Synonym: V. myrtillus
Latin name: Vaccinium myrtillis
Source material: Frozen fruit
Common names: Blueberry, European blueberry, Lowbush blueberry, Highbush blueberry, Whinberry, Whortleberry, Bilberry
Two important varieties
V. angustifolium - Lowbush Blueberry
V. corymbosum - Highbush Blueberry
The name Blueberry is given to several related shrubs, and at least 50 species belong to the same genus as Blueberry. Other similar berries are Cranberry, lingonberry, bilberry and huckleberry (this last name is sometimes applied to Blueberry, mistakenly). The round, smooth-skinned, blue-black berries are juicy and sweet and only about 10 mm in diameter. The Highbush variety of bush can grow up to 5 m in height; the hardier Lowbush blueberry plants can reach 1 m high. Blueberries are found wild and are cultivated in temperate to cold climates, especially in Canada, New England, Great Britain and New Zealand, but they are relatively uncommon and expensive, and so are a rarity in most diets.
Blueberries often grow wild on heaths, the sunny edges of woods and other brushy environments, but most commercially available Blueberries are cultivated. They are usually eaten as a raw snack or in baked goods, jams, pancakes, or salads. They can be dried and used like currants. A tea is made from the leaves.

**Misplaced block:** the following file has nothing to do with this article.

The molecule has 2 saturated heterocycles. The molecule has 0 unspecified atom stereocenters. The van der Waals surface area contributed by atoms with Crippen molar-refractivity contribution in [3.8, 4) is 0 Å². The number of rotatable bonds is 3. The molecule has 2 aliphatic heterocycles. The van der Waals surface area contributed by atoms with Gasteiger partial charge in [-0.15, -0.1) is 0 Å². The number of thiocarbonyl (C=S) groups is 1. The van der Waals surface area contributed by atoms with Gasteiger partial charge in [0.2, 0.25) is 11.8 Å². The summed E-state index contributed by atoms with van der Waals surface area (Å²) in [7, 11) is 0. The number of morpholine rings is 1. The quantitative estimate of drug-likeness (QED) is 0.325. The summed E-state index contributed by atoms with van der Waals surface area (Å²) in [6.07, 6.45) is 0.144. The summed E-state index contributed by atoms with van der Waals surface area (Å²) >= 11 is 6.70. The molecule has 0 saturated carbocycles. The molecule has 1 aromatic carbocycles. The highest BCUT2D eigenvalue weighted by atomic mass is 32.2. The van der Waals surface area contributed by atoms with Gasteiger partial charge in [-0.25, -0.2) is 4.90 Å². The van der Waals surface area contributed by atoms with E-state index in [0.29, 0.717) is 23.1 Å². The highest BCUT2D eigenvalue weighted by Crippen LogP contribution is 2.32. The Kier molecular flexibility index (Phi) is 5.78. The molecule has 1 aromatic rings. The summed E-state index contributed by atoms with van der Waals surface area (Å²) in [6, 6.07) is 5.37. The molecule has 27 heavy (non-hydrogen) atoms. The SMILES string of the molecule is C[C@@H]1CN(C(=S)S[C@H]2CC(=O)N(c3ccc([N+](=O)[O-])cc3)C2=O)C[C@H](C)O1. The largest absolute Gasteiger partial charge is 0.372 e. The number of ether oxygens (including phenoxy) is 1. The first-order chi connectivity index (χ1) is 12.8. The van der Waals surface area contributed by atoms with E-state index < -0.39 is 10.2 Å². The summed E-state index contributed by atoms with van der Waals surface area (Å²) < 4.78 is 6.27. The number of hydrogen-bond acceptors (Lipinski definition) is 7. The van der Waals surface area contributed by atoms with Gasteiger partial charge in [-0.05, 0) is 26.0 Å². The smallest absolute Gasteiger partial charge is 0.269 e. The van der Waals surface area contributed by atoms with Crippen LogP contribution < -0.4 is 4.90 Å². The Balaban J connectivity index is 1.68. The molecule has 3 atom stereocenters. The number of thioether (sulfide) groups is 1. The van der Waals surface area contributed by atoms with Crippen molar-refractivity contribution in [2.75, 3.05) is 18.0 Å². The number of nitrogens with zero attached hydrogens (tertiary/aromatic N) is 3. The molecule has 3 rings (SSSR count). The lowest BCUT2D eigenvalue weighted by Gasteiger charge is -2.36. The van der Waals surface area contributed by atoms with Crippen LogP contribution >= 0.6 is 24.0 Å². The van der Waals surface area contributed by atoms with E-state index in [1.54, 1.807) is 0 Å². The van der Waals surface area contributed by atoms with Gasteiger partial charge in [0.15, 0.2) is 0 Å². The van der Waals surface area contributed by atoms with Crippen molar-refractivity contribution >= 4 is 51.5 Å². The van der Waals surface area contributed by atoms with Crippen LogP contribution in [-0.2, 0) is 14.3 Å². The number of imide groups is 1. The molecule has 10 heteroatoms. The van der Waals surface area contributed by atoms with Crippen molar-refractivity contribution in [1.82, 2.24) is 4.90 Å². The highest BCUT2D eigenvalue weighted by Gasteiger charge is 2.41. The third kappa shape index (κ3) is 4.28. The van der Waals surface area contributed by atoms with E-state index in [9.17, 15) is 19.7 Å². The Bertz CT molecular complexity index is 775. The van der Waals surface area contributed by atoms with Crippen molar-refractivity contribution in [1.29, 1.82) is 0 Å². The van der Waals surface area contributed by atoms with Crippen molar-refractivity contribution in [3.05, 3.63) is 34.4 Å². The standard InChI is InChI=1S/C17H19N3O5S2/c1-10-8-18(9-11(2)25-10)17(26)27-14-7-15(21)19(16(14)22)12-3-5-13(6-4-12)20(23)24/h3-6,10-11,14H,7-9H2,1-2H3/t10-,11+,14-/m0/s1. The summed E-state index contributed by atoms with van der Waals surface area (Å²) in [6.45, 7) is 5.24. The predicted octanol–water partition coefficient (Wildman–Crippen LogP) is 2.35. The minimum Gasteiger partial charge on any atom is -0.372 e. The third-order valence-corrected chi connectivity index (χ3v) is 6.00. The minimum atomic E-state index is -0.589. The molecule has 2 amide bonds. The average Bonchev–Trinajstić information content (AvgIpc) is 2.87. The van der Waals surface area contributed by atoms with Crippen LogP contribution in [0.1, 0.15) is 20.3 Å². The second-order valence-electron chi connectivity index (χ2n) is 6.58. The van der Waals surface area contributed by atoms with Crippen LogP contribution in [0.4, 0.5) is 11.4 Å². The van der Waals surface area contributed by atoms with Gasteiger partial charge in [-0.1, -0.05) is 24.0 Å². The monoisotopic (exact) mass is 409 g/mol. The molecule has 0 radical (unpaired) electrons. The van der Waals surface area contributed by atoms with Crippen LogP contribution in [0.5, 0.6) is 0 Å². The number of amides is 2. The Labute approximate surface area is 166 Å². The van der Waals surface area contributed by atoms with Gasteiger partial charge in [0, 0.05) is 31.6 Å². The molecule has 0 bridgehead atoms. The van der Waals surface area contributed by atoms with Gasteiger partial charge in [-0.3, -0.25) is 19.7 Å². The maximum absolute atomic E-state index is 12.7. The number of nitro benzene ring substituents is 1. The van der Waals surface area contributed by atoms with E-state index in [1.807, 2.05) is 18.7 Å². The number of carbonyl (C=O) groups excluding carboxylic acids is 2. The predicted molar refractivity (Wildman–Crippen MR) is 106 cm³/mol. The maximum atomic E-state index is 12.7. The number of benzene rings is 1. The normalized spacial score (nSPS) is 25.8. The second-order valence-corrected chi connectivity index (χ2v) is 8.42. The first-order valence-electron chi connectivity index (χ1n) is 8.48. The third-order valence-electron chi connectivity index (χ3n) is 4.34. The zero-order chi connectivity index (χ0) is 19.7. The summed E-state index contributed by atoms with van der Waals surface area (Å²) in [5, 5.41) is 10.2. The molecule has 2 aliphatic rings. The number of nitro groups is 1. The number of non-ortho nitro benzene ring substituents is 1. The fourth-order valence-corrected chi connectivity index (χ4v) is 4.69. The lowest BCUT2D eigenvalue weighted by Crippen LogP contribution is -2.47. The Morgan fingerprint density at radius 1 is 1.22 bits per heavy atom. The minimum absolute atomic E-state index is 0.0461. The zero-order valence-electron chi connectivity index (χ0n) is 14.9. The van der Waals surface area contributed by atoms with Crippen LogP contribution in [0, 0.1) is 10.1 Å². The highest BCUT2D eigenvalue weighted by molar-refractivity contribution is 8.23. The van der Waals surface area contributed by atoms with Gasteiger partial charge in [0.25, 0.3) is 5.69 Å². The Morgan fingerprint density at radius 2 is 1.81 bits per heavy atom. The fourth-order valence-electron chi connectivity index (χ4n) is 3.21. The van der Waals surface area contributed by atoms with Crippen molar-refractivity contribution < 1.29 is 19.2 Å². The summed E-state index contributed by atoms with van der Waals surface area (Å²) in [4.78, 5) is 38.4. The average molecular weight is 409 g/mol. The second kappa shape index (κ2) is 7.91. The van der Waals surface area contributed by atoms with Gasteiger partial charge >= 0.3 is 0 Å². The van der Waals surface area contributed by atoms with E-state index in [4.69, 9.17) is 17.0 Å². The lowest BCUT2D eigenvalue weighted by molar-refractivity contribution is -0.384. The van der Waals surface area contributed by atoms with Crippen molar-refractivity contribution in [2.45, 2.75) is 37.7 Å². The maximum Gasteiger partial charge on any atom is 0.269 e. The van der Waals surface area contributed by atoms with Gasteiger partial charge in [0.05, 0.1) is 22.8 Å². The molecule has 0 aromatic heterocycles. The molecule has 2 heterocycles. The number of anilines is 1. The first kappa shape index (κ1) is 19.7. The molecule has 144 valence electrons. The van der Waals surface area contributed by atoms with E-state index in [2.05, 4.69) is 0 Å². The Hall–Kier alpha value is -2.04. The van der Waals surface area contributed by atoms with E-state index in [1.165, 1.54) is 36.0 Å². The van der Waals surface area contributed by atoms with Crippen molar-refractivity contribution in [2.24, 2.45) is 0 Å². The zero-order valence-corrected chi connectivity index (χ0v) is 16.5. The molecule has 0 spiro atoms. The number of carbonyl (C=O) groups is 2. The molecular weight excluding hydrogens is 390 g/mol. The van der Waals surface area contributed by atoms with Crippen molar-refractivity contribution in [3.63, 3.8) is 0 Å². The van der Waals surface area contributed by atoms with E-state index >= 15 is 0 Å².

While the fresh fruit has a slightly laxative effect upon the body, when dried it is astringent and is commonly used in the treatment of diarrhoea, cystitis, etc. The dried fruit is also antibacterial. The skin of the fruits contains anthocyanin and is specific in the treatment of hemeralopia (day-blindness). The fruit is a rich source of anthocyanosides, which have been shown experimentally to dilate the blood vessels: this makes it a potentially valuable treatment for varicose veins, haemorrhoids and capillary fragility.
A tea made from the dried leaves is strongly astringent, diuretic, tonic, and an antiseptic for the urinary tract. The tea (containing glucoquinones, which reduce the levels of sugar in the blood) is also said to be a remedy for diabetes if taken for a prolonged period. Another report says that the tea can be helpful in pre-diabetic states.
A decoction of the leaves or bark is applied locally in the treatment of ulcerations. A distilled water made from the leaves is used for soothing inflamed or sore eyes.
The closely related lingonberry (V. vitis-idaea L.), Small cranberry (V. microcarpum) and Bigger cranberry (V. oxycoccos L.,) are popular in Nordic countries and Russia, and are used in gravies, and a salad dressing. Cranberry and lingonberry have been increasingly marketed as a natural remedy for recurrent urinary infections (1).
A green dye is obtained from the leaves and the fruit and is used to colour fabrics. A blue or black dye is obtained from the fruit. This can be used as an ink. Blueberry juice can also be used as an oral contrast agent in upper abdominal magnetic resonance imaging (MRI).
No allergens from this plant have yet been characterised.
Blueberry has been shown to contain a lipid transfer protein (2).